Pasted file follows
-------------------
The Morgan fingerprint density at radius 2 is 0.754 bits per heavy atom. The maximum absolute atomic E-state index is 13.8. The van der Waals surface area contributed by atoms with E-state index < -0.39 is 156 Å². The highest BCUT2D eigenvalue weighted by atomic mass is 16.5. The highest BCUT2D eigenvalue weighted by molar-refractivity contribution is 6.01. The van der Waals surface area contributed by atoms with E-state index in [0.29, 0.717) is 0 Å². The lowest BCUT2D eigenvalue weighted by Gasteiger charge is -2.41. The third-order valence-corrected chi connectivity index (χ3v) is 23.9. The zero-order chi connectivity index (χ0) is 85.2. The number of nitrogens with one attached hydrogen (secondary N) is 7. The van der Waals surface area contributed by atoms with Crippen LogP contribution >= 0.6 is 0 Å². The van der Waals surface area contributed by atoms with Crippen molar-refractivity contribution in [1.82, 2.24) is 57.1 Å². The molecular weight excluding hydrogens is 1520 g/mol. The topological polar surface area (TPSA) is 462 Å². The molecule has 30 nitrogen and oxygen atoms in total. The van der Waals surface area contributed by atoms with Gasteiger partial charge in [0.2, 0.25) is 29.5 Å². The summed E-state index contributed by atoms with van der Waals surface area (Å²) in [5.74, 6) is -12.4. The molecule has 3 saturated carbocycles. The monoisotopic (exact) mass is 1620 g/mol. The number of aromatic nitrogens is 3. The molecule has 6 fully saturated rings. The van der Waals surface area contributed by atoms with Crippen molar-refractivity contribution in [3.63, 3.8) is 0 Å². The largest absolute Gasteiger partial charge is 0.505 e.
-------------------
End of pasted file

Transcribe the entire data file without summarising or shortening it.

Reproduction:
The Morgan fingerprint density at radius 2 is 0.754 bits per heavy atom. The maximum absolute atomic E-state index is 13.8. The van der Waals surface area contributed by atoms with E-state index < -0.39 is 156 Å². The highest BCUT2D eigenvalue weighted by atomic mass is 16.5. The highest BCUT2D eigenvalue weighted by molar-refractivity contribution is 6.01. The van der Waals surface area contributed by atoms with E-state index in [0.29, 0.717) is 0 Å². The lowest BCUT2D eigenvalue weighted by Gasteiger charge is -2.41. The third-order valence-corrected chi connectivity index (χ3v) is 23.9. The zero-order chi connectivity index (χ0) is 85.2. The number of nitrogens with one attached hydrogen (secondary N) is 7. The van der Waals surface area contributed by atoms with Crippen LogP contribution >= 0.6 is 0 Å². The van der Waals surface area contributed by atoms with Crippen molar-refractivity contribution in [1.82, 2.24) is 57.1 Å². The molecular weight excluding hydrogens is 1520 g/mol. The topological polar surface area (TPSA) is 462 Å². The molecule has 30 nitrogen and oxygen atoms in total. The van der Waals surface area contributed by atoms with Gasteiger partial charge in [0.2, 0.25) is 29.5 Å². The summed E-state index contributed by atoms with van der Waals surface area (Å²) in [5.74, 6) is -12.4. The molecule has 3 saturated carbocycles. The monoisotopic (exact) mass is 1620 g/mol. The number of aromatic nitrogens is 3. The molecule has 6 fully saturated rings. The van der Waals surface area contributed by atoms with Crippen molar-refractivity contribution in [3.63, 3.8) is 0 Å². The largest absolute Gasteiger partial charge is 0.505 e.